LINGUIST List 14.200

Mon Jan 20 2003

Media: Re: Click Commercial: Ricoh's Response

Editor for this issue: Karen Milligan <>


  1. Geoffrey K. Pullum, Ricoh response

Message 1: Ricoh response

Date: Sun, 19 Jan 2003 17:54:35 -0800 (PST)
From: Geoffrey K. Pullum <>
Subject: Ricoh response

Re Linguist 13.3309: Linguists and Advertising
and Linguist 14.5: Linguists and Advertising: An open letter

I have had a response from Jim Ivy, President Ricoh U.S., to whom my
open letter in Linguist List issue 14.5 was addressed. I append the
text of his hard-copy letter below (I retyped it), followed by my

 --Geoff Pullum

 R I C O H
- ------------------------------------------------------------------------
Five Dedrick Place
West Caldwell, NJ 07006 Jim Ivy
Phone: 973-882-5784 President
Fax: 973-882-2502 Ricoh U.S.

 January 13, 2003

Mr. Geoffrey K. Pullum
Professor of Linguistics
University of California, Santa Cruz
Santa Cruz, CA 95064-1077

Dear Professor Pullum:

On behalf of the Ricoh Family Group of companies worldwide, please
consider that the advertisement to which you refer in your recent
letter was not intended in any way to derogate the Khoisan people or
their complex, beautiful language.

Ricoh, as a culturally sensitive organization, had been assured by our
advertising agency that a noted South African anthropologist was
employed to advise it during the production of this campaign. The
anthropologist, who has worked with this tribe for a number of years,
made sure that they were being depicted accurately and in a positive

In the advertisement, Ricoh intended to present Chief Obijol's use of
his language as an example of efficient and effective communication,
and used the word "simply" to highlight this. While there are many
interpretations of the word "simple", we used it to mean "readily
understood". We hold simplicity as the gold standard in
communication, because, to us, it stands for easy, clear, and
effective interaction. The advertisement, part of a campaign entitled
"Experts", is intended to highlight and celebrate people who have
learned that the most important ideas can be more powerful when shared
directly and effectively. We are sorry if you did not take this
message away from the advertisement.

We are alerting our parent company, Ricoh Company, Ltd., the
originator of the campaign, of your concerns and your letter. I would
like to thank you for taking the initiative to bring this matter to
our attention.


Jim Ivy

cc: The Linguist List
 The Economist
- -------------------

Stevenson College University of California Santa Cruz CA 95064-1077
- ------------------------------------------------------------------------

January 19, 2003
Mr Jim Ivy
Ricoh Corporation
Five Dedrick Place
West Caldwell, NJ 07006
Dear Jim,
Thanks for your eloquent letter of January 13. I fully accept your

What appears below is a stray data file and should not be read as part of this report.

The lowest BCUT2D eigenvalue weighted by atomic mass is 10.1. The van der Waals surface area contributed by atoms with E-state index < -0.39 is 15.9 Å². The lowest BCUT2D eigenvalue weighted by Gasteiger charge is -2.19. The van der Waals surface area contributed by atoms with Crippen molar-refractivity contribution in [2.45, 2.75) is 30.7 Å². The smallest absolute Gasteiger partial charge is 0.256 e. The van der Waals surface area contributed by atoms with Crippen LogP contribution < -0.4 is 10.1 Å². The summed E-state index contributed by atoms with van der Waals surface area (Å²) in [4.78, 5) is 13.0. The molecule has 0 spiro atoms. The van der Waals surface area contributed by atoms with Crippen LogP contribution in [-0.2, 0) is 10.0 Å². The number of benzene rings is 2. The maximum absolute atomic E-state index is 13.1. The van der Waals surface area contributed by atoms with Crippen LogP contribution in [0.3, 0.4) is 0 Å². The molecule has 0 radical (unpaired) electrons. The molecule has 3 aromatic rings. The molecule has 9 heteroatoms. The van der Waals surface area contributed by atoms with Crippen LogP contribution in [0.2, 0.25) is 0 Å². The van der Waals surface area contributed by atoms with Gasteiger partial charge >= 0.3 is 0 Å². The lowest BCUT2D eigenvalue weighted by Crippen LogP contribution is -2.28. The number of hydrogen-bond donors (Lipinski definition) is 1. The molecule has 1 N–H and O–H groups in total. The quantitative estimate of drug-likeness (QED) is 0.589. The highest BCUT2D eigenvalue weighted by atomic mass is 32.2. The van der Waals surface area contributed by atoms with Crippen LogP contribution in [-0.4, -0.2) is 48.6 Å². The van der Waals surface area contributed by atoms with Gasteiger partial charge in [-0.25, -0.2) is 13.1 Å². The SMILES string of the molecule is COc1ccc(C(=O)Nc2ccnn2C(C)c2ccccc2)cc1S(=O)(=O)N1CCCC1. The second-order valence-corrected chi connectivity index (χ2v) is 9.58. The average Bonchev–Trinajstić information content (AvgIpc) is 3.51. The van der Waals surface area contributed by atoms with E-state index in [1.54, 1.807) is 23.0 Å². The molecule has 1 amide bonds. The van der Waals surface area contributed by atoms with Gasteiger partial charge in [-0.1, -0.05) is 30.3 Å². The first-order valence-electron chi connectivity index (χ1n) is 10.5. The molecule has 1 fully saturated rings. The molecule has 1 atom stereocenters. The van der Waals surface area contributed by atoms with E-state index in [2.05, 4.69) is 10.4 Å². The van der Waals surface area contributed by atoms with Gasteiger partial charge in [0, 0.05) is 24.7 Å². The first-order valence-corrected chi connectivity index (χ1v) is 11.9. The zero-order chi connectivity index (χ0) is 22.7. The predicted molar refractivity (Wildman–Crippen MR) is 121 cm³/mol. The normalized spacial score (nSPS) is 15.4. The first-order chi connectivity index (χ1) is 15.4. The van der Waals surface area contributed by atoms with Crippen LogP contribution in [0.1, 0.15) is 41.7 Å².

claim that Ricoh meant nothing derogatory. My concern was only that
the ad I referred to had inadvertently lent support to an insulting

The general public does seem eager to believe that at least somewhere
in the world there are incredibly primitive people with languages that
are almost subhuman in their simplicity (or, else preternaturally
complex, as with the hopelessly exaggerated stories about the Eskimos'
having hundreds of words for subtly different types of snow). And
many sources obligingly supply suitable stories for the credulous.

Your advertisement brought back to me my experiences in the early
1970s, when I used to advise Norris McWhirter, the editor of The
Guinness Book of World Records (it used to be less dumbed down, and
included an interesting page of records and superlatives concerning
natural languages). Several times over I had to warn Norris off
repeating nonsense he had picked up about "primitive languages". In
the early 1960s, the book actually had an entry for "Most Primitive
Language" (the honor went to Aranda, an Australian Aboriginal language
on which in fact there was a well-known literature describing amazing
complexities). Then the book picked up something from Time about a
primitive language called Taki-Taki (it's more usually called Sranan,
and everything Time said about it was wrong, including some nonsense
about it having only 300 words).

I spent hours and hours on correspondence aimed at persuading the
editors to keep such insanities out of their book. But when Norris
and his brother Ross were invited on a trip to South Africa, they came
back with stories of yet another primitive language myth: that the
`Bushmen' had a language that was entirely composed of a few dozen
clicks and grunts. I had another grass-fire of ignorance to stamp

Your advertisement's phrase "a series of simple clicking sounds"
brought it all back thirty years later! But I am fully prepared to
believe you when you say that the implication was completely
unintended, and I thank you for your thoughtful letter, and for
sharing its content with the many linguists who read The Linguist


Geoffrey K. Pullum
Professor of Linguistics
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